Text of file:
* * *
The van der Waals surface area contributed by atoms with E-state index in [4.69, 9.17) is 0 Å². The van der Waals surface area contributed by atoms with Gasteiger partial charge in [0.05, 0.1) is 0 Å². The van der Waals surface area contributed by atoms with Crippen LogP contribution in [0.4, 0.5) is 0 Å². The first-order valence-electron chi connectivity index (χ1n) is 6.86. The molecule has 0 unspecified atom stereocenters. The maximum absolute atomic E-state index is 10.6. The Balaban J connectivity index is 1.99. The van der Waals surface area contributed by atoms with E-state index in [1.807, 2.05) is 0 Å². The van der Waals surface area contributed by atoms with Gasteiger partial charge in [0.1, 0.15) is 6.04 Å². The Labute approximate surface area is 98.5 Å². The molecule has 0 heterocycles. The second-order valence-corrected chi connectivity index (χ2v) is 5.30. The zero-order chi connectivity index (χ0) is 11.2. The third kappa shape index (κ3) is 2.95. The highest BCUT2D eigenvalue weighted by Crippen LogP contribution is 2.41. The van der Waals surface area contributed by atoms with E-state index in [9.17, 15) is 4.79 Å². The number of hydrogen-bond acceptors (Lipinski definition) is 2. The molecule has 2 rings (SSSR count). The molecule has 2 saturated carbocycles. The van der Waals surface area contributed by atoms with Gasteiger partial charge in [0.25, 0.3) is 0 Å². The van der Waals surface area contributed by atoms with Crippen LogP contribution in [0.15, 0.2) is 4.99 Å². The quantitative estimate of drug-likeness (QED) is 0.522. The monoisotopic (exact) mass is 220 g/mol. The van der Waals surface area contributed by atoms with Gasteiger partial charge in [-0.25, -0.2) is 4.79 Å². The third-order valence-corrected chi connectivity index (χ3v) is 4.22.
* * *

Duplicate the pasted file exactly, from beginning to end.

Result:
The van der Waals surface area contributed by atoms with E-state index in [4.69, 9.17) is 0 Å². The van der Waals surface area contributed by atoms with Gasteiger partial charge in [0.05, 0.1) is 0 Å². The van der Waals surface area contributed by atoms with Crippen LogP contribution in [0.4, 0.5) is 0 Å². The first-order valence-electron chi connectivity index (χ1n) is 6.86. The molecule has 0 unspecified atom stereocenters. The maximum absolute atomic E-state index is 10.6. The Balaban J connectivity index is 1.99. The van der Waals surface area contributed by atoms with E-state index in [1.807, 2.05) is 0 Å². The van der Waals surface area contributed by atoms with Gasteiger partial charge in [0.1, 0.15) is 6.04 Å². The Labute approximate surface area is 98.5 Å². The molecule has 0 heterocycles. The second-order valence-corrected chi connectivity index (χ2v) is 5.30. The zero-order chi connectivity index (χ0) is 11.2. The third kappa shape index (κ3) is 2.95. The highest BCUT2D eigenvalue weighted by Crippen LogP contribution is 2.41. The van der Waals surface area contributed by atoms with E-state index in [9.17, 15) is 4.79 Å². The number of hydrogen-bond acceptors (Lipinski definition) is 2. The molecule has 2 rings (SSSR count). The molecule has 2 saturated carbocycles. The van der Waals surface area contributed by atoms with Gasteiger partial charge in [0.25, 0.3) is 0 Å². The van der Waals surface area contributed by atoms with Crippen LogP contribution in [0.15, 0.2) is 4.99 Å². The quantitative estimate of drug-likeness (QED) is 0.522. The monoisotopic (exact) mass is 220 g/mol. The van der Waals surface area contributed by atoms with Gasteiger partial charge in [-0.25, -0.2) is 4.79 Å². The third-order valence-corrected chi connectivity index (χ3v) is 4.22.